Many front-line federal workers have long expressed their frustrations about working in an agency or office culture that stifles innovation. But government is now entering a new era where feds no longer have to file a memo to their boss with a new idea, only to receive the dreaded response, “But we’ve always done it this way.”
Enter the third phase of the Digital Government Strategy: where cultural walls are kicked down in favor of collaboration, interoperability and openness. This is happening as agencies open up their data through application programming interfaces, or APIs, not only to private sector entrepreneurs but also to their own front-line employees, Aneesh Chopra, former U.S. chief technology officer and now advisor on the board of API company Apigee, told Wired Workplace last week.
“One of the things I observed before leaving the White House was as we started hosting these codeathons and hackathons that so much of the participation was actually driven by front-line workers volunteering their time in the off-hours,” Chopra said. “We saw this creativity and talent within agencies with APIs as agencies moved toward opening up their real-time data, and we started to see those front-line workers participate in a manner that they couldn’t before.”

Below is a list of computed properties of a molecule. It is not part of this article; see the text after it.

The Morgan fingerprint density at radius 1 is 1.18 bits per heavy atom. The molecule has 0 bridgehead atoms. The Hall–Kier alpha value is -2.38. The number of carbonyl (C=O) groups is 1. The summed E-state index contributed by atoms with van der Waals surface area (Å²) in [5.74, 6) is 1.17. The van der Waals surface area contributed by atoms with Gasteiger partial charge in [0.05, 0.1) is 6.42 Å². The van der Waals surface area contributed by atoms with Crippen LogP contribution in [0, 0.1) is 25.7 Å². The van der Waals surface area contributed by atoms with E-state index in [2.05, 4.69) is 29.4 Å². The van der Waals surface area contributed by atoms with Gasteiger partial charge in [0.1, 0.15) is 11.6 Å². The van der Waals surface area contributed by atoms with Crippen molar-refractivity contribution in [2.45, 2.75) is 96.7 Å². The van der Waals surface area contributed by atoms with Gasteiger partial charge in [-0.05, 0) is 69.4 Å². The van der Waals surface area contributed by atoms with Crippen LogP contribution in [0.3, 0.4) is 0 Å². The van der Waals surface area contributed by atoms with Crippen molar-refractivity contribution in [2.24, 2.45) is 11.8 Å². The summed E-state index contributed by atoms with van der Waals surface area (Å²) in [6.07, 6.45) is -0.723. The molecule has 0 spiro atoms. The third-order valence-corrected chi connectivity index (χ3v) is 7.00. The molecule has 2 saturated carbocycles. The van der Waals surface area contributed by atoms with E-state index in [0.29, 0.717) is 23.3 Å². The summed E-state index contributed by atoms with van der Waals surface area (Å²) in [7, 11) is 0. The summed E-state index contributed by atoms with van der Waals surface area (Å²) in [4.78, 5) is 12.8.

Now, federal employees are able to take their ideas and test them out against agency APIs, Chopra said. Rather than filing a memo or going asking the boss for permission, employees can now demonstrate a prototype on the open API to show what’s possible. “We’re just scratching the surface of what this future might look like,” he said.
APIs also hold promise in lowering costs and spurring innovation, Chopra added. “Having an API opens up yet one more arrow in the quiver to achieve mission objective by tapping into external partners,” he said. “That is a way to achieve the mission objective in the equivalence of an off-balance-sheet resource.”
Under Chopra’s guidance, Apigee has created a free version of its cloud-based service for APIs that is available to federal agencies. These free tools can help agencies as they open up APIs to secure and track usage, said Sam Ramji, director of strategy at Apigee.
“As the federal government is now again open for business, it’s time to put APIs on the front foot and get open for data,” Ramji said. “It’s been a frustrating few weeks, but maybe they can put some of that frustration to good use.”